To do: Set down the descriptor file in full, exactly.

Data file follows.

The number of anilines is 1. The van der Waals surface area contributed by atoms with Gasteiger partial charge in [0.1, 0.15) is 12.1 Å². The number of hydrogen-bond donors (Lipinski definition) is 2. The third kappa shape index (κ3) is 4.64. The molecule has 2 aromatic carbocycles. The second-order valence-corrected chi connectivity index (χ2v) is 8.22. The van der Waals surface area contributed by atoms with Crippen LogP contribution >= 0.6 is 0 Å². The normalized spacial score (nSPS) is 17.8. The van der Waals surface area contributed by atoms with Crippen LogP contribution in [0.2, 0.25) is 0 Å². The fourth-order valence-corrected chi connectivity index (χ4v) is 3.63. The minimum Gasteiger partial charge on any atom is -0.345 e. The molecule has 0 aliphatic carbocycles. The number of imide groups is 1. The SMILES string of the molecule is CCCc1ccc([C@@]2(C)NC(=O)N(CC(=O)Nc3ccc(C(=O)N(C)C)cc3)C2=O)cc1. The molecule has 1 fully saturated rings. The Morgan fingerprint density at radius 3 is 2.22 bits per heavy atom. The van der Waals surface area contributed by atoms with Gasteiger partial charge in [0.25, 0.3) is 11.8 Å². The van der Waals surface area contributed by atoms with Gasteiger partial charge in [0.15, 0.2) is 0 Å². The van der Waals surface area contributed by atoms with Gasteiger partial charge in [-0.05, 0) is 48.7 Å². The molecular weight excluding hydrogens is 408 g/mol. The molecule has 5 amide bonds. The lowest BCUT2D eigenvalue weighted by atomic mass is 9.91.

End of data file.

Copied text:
The number of anilines is 1. The van der Waals surface area contributed by atoms with Gasteiger partial charge in [0.1, 0.15) is 12.1 Å². The number of hydrogen-bond donors (Lipinski definition) is 2. The third kappa shape index (κ3) is 4.64. The molecule has 2 aromatic carbocycles. The second-order valence-corrected chi connectivity index (χ2v) is 8.22. The van der Waals surface area contributed by atoms with Crippen LogP contribution >= 0.6 is 0 Å². The normalized spacial score (nSPS) is 17.8. The van der Waals surface area contributed by atoms with Crippen LogP contribution in [0.2, 0.25) is 0 Å². The fourth-order valence-corrected chi connectivity index (χ4v) is 3.63. The minimum Gasteiger partial charge on any atom is -0.345 e. The molecule has 0 aliphatic carbocycles. The number of imide groups is 1. The SMILES string of the molecule is CCCc1ccc([C@@]2(C)NC(=O)N(CC(=O)Nc3ccc(C(=O)N(C)C)cc3)C2=O)cc1. The molecule has 1 fully saturated rings. The Morgan fingerprint density at radius 3 is 2.22 bits per heavy atom. The van der Waals surface area contributed by atoms with Gasteiger partial charge in [0.25, 0.3) is 11.8 Å². The van der Waals surface area contributed by atoms with Gasteiger partial charge in [0.15, 0.2) is 0 Å². The van der Waals surface area contributed by atoms with Gasteiger partial charge in [-0.05, 0) is 48.7 Å². The molecular weight excluding hydrogens is 408 g/mol. The molecule has 5 amide bonds. The lowest BCUT2D eigenvalue weighted by atomic mass is 9.91.